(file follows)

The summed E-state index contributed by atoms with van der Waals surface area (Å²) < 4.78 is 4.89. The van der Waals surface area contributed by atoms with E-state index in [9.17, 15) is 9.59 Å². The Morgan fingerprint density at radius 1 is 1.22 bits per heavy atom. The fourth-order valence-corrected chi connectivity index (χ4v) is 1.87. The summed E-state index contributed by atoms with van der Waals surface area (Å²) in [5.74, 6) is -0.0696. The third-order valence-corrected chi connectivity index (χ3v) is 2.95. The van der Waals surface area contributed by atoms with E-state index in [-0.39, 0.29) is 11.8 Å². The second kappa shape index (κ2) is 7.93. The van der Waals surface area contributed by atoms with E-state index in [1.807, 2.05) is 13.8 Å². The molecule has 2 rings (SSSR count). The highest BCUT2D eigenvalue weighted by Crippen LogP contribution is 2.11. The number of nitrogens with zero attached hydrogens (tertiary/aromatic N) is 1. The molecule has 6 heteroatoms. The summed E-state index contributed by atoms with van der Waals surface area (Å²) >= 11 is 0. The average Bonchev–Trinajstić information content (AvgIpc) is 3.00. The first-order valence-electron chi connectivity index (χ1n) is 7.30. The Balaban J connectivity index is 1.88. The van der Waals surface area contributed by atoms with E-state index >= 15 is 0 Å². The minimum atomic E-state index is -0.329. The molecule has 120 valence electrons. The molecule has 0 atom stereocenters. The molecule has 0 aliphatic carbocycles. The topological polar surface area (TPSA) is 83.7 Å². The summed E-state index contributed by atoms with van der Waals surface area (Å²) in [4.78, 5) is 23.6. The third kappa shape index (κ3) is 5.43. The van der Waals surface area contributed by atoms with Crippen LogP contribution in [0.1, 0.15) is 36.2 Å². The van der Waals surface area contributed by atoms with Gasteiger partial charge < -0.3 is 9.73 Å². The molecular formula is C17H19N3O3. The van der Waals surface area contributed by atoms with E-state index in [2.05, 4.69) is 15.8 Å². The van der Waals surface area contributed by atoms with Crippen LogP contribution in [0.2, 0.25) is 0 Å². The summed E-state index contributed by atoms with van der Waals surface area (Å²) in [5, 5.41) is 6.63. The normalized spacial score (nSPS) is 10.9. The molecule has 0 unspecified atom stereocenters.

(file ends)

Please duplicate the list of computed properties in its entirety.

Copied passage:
The summed E-state index contributed by atoms with van der Waals surface area (Å²) < 4.78 is 4.89. The van der Waals surface area contributed by atoms with E-state index in [9.17, 15) is 9.59 Å². The Morgan fingerprint density at radius 1 is 1.22 bits per heavy atom. The fourth-order valence-corrected chi connectivity index (χ4v) is 1.87. The summed E-state index contributed by atoms with van der Waals surface area (Å²) in [5.74, 6) is -0.0696. The third-order valence-corrected chi connectivity index (χ3v) is 2.95. The van der Waals surface area contributed by atoms with E-state index in [-0.39, 0.29) is 11.8 Å². The second kappa shape index (κ2) is 7.93. The van der Waals surface area contributed by atoms with E-state index in [1.807, 2.05) is 13.8 Å². The molecule has 2 rings (SSSR count). The highest BCUT2D eigenvalue weighted by Crippen LogP contribution is 2.11. The number of nitrogens with zero attached hydrogens (tertiary/aromatic N) is 1. The molecule has 6 heteroatoms. The summed E-state index contributed by atoms with van der Waals surface area (Å²) >= 11 is 0. The average Bonchev–Trinajstić information content (AvgIpc) is 3.00. The first-order valence-electron chi connectivity index (χ1n) is 7.30. The Balaban J connectivity index is 1.88. The van der Waals surface area contributed by atoms with E-state index >= 15 is 0 Å². The minimum atomic E-state index is -0.329. The molecule has 120 valence electrons. The molecule has 0 atom stereocenters. The molecule has 0 aliphatic carbocycles. The topological polar surface area (TPSA) is 83.7 Å². The summed E-state index contributed by atoms with van der Waals surface area (Å²) in [4.78, 5) is 23.6. The third kappa shape index (κ3) is 5.43. The van der Waals surface area contributed by atoms with Crippen LogP contribution in [0.1, 0.15) is 36.2 Å². The van der Waals surface area contributed by atoms with Gasteiger partial charge < -0.3 is 9.73 Å². The molecular formula is C17H19N3O3. The van der Waals surface area contributed by atoms with E-state index in [2.05, 4.69) is 15.8 Å². The van der Waals surface area contributed by atoms with Crippen LogP contribution in [0.2, 0.25) is 0 Å². The summed E-state index contributed by atoms with van der Waals surface area (Å²) in [5, 5.41) is 6.63. The normalized spacial score (nSPS) is 10.9. The molecule has 0 unspecified atom stereocenters.